My husband and I are approaching our 21st wedding anniversary. If I had to identify what has made our relationship work through the years, the key lies in the fact that I know that he does what he can to make me the best version of myself. In all likelihood, he’s probably better at this than I am. Through the years, I hope I have learned from his example and that I contribute to him being a better person. At this point, I’m probably better at doing so that I was when I was younger.
When I look back at various relationships I was in before we married, I’m able to pinpoint the reason most of them didn’t work to the fact that one of us wanted the other to be something that he or she envisioned rather than the best version of ourselves that we could be. That mistake is a red flag in any relationship and happens far too often in young love. Sometimes those relationships keep going, leaving both in a Sisyphean struggle. Finally, one partner pushes the other across a Rubicon, and the relationship is over.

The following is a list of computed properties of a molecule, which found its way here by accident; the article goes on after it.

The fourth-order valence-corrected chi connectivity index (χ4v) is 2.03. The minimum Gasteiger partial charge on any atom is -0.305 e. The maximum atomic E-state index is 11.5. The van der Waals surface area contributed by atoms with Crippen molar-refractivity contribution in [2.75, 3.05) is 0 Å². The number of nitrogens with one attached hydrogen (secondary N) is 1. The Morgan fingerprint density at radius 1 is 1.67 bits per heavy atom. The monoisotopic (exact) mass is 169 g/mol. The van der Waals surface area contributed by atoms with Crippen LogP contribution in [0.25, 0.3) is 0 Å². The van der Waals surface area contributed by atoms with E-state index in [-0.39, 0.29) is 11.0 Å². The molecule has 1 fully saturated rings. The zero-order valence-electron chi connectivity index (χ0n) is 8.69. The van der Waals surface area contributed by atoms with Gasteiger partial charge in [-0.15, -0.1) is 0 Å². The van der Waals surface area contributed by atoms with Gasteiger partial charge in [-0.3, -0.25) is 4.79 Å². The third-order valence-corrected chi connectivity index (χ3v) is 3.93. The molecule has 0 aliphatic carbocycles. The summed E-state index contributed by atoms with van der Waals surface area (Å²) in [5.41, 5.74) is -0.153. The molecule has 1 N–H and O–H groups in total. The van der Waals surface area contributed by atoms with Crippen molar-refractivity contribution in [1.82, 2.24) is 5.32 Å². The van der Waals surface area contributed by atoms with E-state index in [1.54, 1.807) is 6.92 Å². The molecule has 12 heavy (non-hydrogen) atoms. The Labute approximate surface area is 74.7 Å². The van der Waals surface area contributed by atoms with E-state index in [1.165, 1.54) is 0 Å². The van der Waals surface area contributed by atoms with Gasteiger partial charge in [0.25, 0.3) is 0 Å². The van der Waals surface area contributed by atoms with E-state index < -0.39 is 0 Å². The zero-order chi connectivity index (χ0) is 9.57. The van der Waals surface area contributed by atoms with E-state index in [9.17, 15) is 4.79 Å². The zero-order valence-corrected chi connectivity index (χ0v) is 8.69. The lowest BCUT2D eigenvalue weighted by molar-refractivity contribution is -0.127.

This truth applies beyond romantic relationships and includes friendships and other familial relationships, as well.
Granted, every relationship can be challenging, and there’s a fine line between keeping on keeping on and keeping on when the effort is futile. Asking the simple question: Has this person made a deal to do his or her best to make that person the best version of him or herself?
Knowing at what point in a relationship to ask the question can be tricky, but if you’re wondering if the time has come to ask it, then the time probably is nigh. The answer is usually obvious.

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Take ‘The 100 Item Challenge’

Take 'The 100 Item Challenge'Take The 100 Item Challenge

In the midst of our lives full of such excess, imagining that people we pass on the streets and sidewalks of our community are hungry is difficult to imagine. However, the truth is that hunger is a real thing — even right here in Acadiana.
Julie Lafleur, the new executive director at FoodNet: The Greater Acadiana Food Bank, says she has seen the face of the hungry in Acadiana. Lafleur says she sees families with young children and the elderly who have been able to provide for all of their needs until now.